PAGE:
4.4 File and Buffer Handling

In all file handling commands, space should be typed before entering the file name. If you need to type a modifier, such as >> or !, don’t put any space between the command and the modifier.

Note that many Ex commands, e.g., :w, accept command arguments. The effect is that the command would start acting on the current region. For instance, if the current region spans the lines 11 through 22, then if you type 1:w you would see ‘:11,22w’ in the minibuffer.


Quit buffer except if modified.


Quit buffer without checking. In Viper, these two commands are identical. Confirmation is required if exiting modified buffers that visit files.


Suspend Viper

:[x,y] w

Write the file. Viper makes sure that a final newline is always added to any file where this newline is missing. This is done by setting Emacs variable require-final-newline to t. If you don’t like this feature, use setq-default to set require-final-newline to nil. This must be done in the Viper customization file.

:[x,y] w <name>

Write to the file <name>.

:[x,y] w>> <name>

Append the buffer to the file <name>. There should be no space between w and >>. Type space after the >> and see what happens.

:w! <name>

Overwrite the file <name>. In Viper, :w and :w! are identical. Confirmation is required for writing to an existing file (if this is not the file the buffer is visiting) or to a read-only file.

:x,y w <name>

Write lines x through y to the file <name>.


Write the file and kill buffer.

:r <file> [<file> ...]

Read file into a buffer, inserting its contents after the current line.


Same as :wq.


Save all unsaved buffers, asking for confirmation.


Like W, but without asking for confirmation.


Save current buffer and kill it. If user level is 1, then save all files and kill Emacs. Killing Emacs is the wrong way to use it, so you should switch to higher user levels as soon as possible.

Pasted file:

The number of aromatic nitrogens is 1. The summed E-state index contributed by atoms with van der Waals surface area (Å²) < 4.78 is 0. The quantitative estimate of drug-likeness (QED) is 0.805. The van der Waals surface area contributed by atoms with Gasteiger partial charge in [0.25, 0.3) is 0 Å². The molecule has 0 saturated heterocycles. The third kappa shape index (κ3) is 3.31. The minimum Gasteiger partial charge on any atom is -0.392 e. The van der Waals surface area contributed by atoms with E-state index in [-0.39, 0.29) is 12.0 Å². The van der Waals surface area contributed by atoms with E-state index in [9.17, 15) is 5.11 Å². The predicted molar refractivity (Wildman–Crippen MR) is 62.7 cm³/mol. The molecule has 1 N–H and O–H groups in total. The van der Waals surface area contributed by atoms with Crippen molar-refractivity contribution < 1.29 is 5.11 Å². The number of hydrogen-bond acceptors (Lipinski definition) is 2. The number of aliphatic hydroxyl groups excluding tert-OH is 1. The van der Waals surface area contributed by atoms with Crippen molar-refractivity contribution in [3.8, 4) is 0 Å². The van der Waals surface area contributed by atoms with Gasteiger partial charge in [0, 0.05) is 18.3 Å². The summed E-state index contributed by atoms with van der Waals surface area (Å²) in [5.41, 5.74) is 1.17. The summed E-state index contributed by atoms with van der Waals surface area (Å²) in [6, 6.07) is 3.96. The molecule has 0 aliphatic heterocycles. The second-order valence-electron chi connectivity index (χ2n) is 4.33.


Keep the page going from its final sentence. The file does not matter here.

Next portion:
:x [<file>]

Save and kill buffer.

:x! [<file>]

:w![<file>] and :q.


Preserve the file—autosave buffers.


Recover file from autosave.

:f [<file>]

without the argument, prints file name and character/line information afout the currently visited file. With an argument, sets the currently visited filename to file.

:cd [<dir>]

Set the working directory to <dir> (default home directory).


Print present working directory.

:e [+<cmd>] <files>

Edit files. If no filename is given, edit the file visited by the current buffer. If buffer was modified or the file changed on disk, ask for confirmation. Unlike Vi, Viper allows :e to take multiple arguments. The first file is edited the same way as in Vi. The rest are visited in the usual Emacs way.

:e! [+<cmd>] <files>

Re-edit file. If no filename, re-edit current file. In Viper, unlike Vi, e! is identical to :e. In both cases, the user is asked to confirm if there is a danger of discarding changes to a buffer.


Quit Vi without writing.


Edit the alternate (normally the previous) file.




List files not shown anywhere with counts for next

:n [count] [+<cmd>] [<files>]

Edit <count> file, or edit files. The count comes from :args.

:N [count] [+<cmd>] [<files>]

Like :n, but the meaning of the variable ex-cycle-other-window is reversed.


Switch to another buffer. If ex-cycle-other-window is t, switch in another window. Buffer completion is supported. The variable viper-read-buffer-function controls which function is actually used to read the buffer name. The default is read-buffer, but better alternatives are also available in Emacs (e.g., ido-read-buffer).


Like :b, but the meaning of ex-cycle-other-window is reversed.

:<address>r <name>

Read the file <name> into the buffer after the line <address>.

v, V, C-v

Edit a file in current or another window, or in another frame. File name is typed in minibuffer. File completion and history are supported.